An actuator for a power steering gear constructed in accordance with this invention may include first and second planetary gear sets. A manually controlled input shaft is connected to a sun gear of the first set and it, in turn, is in meshed engagement with the planet gears of the same set. The ring gear of the first set is coupled with a power steering valve. The planet gears of the first set are coupled to the planet gears of the second set. An electric motor has a worm gear that engages external gear teeth on the ring gear of the second planetary gear set. An output shaft has a sun gear at one end in meshing engagement with the planet gears of the second set. The other end of the output shaft is provided with a worm that engages the ball nut of a power boostered steering gear.

With this system, displacement of the output shaft is controlled by the displacement of the manuallycontrolled input shaft and by the displacement of the ring gear of the second gear set as produced by the electric motor. The electric motor is constructed to be controlled by an auxiliary system that senses an external condition such as the lateral force caused by a cross. wind or a remote control device. Displacement of the ring gear of the first set, caused either by rotation of the input shaft or by rotation of the ring gear of the second set under the effects of the electric motor, will produce displacement of the power steering valve. Valve displacement will direct fluid to one side or theother of the piston situated within the power boostedsteering gear.

A power steering gear actuator in accordance with this invention has the advantage that it may be actuated by the input shaft, by the remotely controlled electric motor or both. The output shaft is displaced in an amount equal to the sum of the displacements (negative or positive as the case may be) of the two inputs.

BRIEF DESCRIPTION OF THE DRAWINGS The many objects and advantages of a steering gear actuator constructed in accordance with this invention will become apparent upon consideration ofthe following description and the accompanying drawings, in which:

FIG. 1 is a side elevational view, partly in section, of a power steering gear and steering gear actuator constructed in accordance with this invention;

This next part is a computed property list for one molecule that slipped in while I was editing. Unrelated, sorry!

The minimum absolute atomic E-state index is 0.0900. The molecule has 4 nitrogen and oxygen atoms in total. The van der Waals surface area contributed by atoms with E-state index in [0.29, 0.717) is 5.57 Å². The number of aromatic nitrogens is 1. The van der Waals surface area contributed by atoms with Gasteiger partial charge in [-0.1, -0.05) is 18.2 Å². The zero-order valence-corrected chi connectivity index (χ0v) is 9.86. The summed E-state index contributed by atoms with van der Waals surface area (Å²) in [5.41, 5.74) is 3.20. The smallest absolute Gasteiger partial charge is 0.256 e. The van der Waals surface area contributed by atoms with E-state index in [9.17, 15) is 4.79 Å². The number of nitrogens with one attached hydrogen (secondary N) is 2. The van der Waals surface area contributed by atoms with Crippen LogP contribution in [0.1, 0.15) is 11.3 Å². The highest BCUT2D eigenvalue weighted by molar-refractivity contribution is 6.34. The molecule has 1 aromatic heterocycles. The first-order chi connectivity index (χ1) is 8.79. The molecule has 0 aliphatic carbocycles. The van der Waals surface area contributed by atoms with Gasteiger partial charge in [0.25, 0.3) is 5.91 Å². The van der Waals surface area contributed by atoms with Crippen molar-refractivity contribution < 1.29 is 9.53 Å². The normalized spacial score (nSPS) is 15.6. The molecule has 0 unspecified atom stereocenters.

FIG. 2 is a sectional view of the steering gear actuator taken along section line 22 of FIG. 1;

FIG. 3 is a sectional view of the steering gear actuator taken along section line 3- 3 of FIG. 1; and

FIG. 4 is a perspective schematic representation of the steering gear actuator of FIG. 1.

DETAILED DESCRIPTION OF THE PREFERRED EMBODIMENT Referring now to the drawings, wherein thepresently preferred embodiment of this invention is shown, FIG. 1 illustrates a power boosted steering gear 10 and a steering gear actuator 12. The steering gear actuator 12 is enclosed in a housing 14 which is bolted to a housing 16 for the steering gear mechanism 1 0.

One end of an input shaft 18 is integrally formed with a sun gear 20 of a first planetary gear set 22. The sun gear .20 is in meshed engagement with three planet gears 24, each rotatably mounted on a shaft 26 that is supported by a planet gear carrier 28. The planet gears 24 of thefirst planetary gear set 22 are meshed with a ring gear 30. The ring gear 30 is connected to a spool type power steering valve 32 by means of a finger 34 engaged in a slot 36 in the outer surface of the ring gear 30. The operation of the power steering valve 32 will be described later.

A C-shape spring 38 is operatively interposed between the ring gear 30 and a cover 40 that is bolted to the housing 14. One end of the C-shape spring 38 is pinned at 42 to the ring gear while the other end is pinned at 44 to the cover 40.

A set screw 46, the end of which enters a slot 48 in the periphery of the ring gear 30, limits the angular displacement of the ring gear 30.

An output shaft 50 of the steering gear actuator 12 has a sun gear 52 meshed with three planet gears 54 of a second planetary gear set 56. The planet gears 54 of the second gear set are rotatably mounted on the same shafts 26 which support the planet gears 24 of the first planetary gear set 22. The planet gears 54 of the second gear set 56 are meshed with a second ring gear 58.

The outer surface of the ring gear 58 of the second gear set 56 is formed with a worm gear 60 that is meshed with a worm gear 62 which, in turn, is driven by an electric motor 64. The helix angle of the worm 62'is such that the gears 60 and 62 provide a selflocking feature, that is, the worm 62 can drive the worm gear 60 but the worm gear 60 cannot drive the worm 62.